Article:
Recently, many film and TV studios in Hollywood have gone above and beyond to better represent groups that previously saw little to no screen time.
Though the movies have shown true progression towards a more inclusive world in a time where people are more diverse than ever, some believe that Hollywood is merely embracing “woke culture” to make a quick buck.
This backlash has been apparent with the trailer for the live-action adaptation of “The Little Mermaid” being released, among other recent shows and movies.
The main character, Ariel, is being played by African American actress Halle Bailey. This sparked an outrage across social media, with many pointing out how the cartoon adaptation depicted Ariel as white.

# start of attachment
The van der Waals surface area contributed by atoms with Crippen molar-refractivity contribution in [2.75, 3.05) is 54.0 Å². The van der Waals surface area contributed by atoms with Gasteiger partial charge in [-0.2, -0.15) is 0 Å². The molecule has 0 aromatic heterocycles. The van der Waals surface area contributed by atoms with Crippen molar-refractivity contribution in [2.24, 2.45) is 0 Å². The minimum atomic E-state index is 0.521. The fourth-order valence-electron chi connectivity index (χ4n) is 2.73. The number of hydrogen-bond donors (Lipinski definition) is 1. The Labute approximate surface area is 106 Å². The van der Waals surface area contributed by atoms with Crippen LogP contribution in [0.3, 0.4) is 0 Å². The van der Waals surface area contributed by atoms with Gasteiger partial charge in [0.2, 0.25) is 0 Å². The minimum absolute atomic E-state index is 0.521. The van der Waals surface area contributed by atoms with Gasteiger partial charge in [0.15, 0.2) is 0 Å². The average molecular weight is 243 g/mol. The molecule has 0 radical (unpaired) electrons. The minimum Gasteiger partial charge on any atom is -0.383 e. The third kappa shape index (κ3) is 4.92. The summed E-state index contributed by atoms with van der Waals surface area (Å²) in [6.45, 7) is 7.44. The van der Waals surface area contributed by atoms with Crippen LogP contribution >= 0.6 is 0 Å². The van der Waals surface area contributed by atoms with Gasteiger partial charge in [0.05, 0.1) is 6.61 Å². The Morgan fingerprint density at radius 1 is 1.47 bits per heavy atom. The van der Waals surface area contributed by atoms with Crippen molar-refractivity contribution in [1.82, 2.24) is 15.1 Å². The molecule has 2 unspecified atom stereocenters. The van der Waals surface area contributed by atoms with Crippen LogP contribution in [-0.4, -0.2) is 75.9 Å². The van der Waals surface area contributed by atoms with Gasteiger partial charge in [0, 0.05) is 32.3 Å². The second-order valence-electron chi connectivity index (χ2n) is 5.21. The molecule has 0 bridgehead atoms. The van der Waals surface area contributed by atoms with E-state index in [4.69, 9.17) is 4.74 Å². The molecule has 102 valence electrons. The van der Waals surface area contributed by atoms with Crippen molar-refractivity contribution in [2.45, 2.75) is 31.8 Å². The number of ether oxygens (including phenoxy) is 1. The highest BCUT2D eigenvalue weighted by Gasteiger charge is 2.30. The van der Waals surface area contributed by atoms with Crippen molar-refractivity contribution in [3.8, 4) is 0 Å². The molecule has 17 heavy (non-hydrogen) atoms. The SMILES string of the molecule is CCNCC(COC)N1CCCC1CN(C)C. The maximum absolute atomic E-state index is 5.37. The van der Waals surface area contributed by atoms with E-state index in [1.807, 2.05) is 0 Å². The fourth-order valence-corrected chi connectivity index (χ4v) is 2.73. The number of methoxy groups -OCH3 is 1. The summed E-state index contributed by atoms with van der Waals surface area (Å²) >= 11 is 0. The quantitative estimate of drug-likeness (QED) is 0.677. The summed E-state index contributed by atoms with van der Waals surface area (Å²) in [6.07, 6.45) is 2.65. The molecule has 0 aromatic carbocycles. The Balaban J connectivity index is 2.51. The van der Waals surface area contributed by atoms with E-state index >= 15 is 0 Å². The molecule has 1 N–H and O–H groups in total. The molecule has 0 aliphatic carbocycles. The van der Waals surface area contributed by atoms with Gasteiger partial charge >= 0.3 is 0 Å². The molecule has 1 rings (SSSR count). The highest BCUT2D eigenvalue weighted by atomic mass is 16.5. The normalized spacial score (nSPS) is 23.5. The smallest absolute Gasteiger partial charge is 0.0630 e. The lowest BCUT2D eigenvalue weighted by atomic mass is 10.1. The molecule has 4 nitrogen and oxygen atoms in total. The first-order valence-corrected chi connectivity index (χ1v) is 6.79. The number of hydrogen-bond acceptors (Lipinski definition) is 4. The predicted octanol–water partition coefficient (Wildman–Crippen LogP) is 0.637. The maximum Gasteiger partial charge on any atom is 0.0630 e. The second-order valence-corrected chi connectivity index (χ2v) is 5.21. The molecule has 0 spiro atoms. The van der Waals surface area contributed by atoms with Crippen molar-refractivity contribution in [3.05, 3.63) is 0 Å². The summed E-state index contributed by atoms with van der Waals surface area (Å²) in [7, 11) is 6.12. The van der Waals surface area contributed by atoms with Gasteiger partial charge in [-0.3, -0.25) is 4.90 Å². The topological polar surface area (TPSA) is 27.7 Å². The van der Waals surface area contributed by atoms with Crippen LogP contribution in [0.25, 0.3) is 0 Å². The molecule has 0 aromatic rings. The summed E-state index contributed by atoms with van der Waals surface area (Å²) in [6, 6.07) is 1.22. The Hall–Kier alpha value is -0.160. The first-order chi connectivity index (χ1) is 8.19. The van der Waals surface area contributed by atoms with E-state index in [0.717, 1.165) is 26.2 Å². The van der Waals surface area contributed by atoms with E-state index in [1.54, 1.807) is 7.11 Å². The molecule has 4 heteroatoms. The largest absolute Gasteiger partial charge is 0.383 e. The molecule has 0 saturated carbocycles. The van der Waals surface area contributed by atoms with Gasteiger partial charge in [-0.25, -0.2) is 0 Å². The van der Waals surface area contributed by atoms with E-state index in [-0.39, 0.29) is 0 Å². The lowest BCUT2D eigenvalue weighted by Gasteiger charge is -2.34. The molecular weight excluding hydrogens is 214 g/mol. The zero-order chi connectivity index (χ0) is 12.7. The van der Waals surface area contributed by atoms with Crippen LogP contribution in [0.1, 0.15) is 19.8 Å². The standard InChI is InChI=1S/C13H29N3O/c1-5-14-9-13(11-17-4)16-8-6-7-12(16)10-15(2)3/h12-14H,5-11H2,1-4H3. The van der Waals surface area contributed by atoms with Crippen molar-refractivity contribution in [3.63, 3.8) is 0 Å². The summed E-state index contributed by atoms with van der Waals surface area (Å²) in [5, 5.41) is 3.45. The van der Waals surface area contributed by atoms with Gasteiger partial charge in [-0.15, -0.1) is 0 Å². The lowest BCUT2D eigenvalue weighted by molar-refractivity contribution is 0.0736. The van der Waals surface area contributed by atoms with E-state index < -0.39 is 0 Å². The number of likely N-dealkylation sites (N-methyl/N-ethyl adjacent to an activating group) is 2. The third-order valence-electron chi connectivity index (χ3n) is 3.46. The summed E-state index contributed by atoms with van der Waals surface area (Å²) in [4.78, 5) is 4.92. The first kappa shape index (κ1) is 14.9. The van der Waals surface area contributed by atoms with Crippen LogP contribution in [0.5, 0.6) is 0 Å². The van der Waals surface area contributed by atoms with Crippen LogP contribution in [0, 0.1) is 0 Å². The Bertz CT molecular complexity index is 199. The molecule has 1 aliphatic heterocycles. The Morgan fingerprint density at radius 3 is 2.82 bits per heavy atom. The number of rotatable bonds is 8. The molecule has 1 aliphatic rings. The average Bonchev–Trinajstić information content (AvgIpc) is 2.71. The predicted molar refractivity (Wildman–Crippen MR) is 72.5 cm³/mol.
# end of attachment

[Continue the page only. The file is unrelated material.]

As a result, the trailer surpassed 1.5 million dislikes in just two days.
At the Spectator, while we all have different opinions on what classifies something as “woke,” the common denominator is that we believe that giving other groups main roles is a sign of society progressing.
Additionally, we think that changing a fictional character from their source material should not be considered as “woke.” After all, they are just that: pure fiction.
However, we do also believe that there is a fine line between representing other people to actually being “woke” and think that some groups would be better represented as new characters entirely rather than playing characters that already exist.
While some people have gone as far as saying that their childhood memories have been tarnished by these actions, others believe that this gives renewed hope and inspiration to the next generation.
Though Hollywood has taken huge strides in becoming a more inclusive and representative industry, we believe that there is still more to be done.
This editorial reflects the general opinion of The Spectator.